China Airlines Ltd (CAL, 中華航空) yesterday said it expects to end this year in the black and recover from accumulated losses during the first half, helped by the peak season in the final quarter.
“We are upbeat on the third-quarter results; earnings could reach about NT$3 billion [US$99.1 million],” CAL chairman Ho Nuan-hsuan (何煖軒) said on the sidelines at an Association of Asia Pacific Airlines (AAPA) conference in Taipei.
The projected earnings for the last quarter represented a 70.45 percent growth from the net profit of NT$1.76 billion registered in the April-to-June quarter.
Ho said that the company’s NT$1.76 billion earnings in the second quarter would have been much higher if not for asset impairment charges incurred, as the company is selling aircraft as part of its fleet replacement plan.
The company reported a net loss of NT$1.9 billion at the end of the first half of the year after posting a net loss of NT$3.76 billion in the first quarter. Losses per share were NT$0.37 in the first six months.
Load factors have been favorable this month, in line with high-season expectations in the fourth quarter, Ho said.
Meanwhile, the carrier in December is to launch a service to London, and another to Ontario International Airport in California, Ho said, adding that it is in talks with Air France about adding flights to European cities.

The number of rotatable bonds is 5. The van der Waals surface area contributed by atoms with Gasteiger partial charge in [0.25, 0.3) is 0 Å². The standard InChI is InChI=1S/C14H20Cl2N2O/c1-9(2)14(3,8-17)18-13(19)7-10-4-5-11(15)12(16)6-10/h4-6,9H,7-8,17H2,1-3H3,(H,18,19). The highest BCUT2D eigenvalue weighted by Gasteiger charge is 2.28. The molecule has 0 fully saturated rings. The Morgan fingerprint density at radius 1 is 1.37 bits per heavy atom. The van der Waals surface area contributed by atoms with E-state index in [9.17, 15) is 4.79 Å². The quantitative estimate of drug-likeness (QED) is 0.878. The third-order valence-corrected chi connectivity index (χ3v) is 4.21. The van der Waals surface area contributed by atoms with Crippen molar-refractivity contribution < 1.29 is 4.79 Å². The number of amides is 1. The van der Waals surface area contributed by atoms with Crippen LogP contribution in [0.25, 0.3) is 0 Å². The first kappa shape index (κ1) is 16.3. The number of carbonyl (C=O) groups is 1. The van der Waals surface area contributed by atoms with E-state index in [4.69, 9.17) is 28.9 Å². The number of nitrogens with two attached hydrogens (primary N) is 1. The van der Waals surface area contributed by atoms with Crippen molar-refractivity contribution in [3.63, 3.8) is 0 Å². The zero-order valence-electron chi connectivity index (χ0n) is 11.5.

CAL shares rose 0.82 percent to close at NT$12.3 in Taipei trading yesterday, outperforming the TAIEX, which gained 0.06 percent.
The AAPA conference brought 16 member airlines across Asia to Taipei, Ho said.
CAL has made great strides in its fleet replacement plan, adding 10 new Boeing 777 and 14 Airbus A350-900 planes since September last year, Ho added.
The conference also bolstered CAL’s ties with aircraft manufacturers, which it had formed partnerships with to help develop its own maintenance capabilities, he said.
In light of rising competition in the sector, Asian airlines are working toward closer collaboration with their peers to ensure sustainable profitability across the region.
International Air Transport Association head Alexandre de Juniac said the Asia-Pacific region is facing challenges amid growing demand for air travel, and there is room for improvement in airport upgrades and air traffic management.
“We are headed for a major infrastructure crisis,” De Juniac said at the conference. “In many ways the Asia-Pacific region is ahead of the game, with major hubs having robust expansion plans, but there are challenges.”
Bangkok, Manila and Jakarta are among the airports that need major upgrades, while China’s air traffic management is struggling to cope with growth, De Juniac said.
China has not yet been able to replicate its success in building airports to come up with solutions on air traffic management, he added.
Additional reporting by CNA
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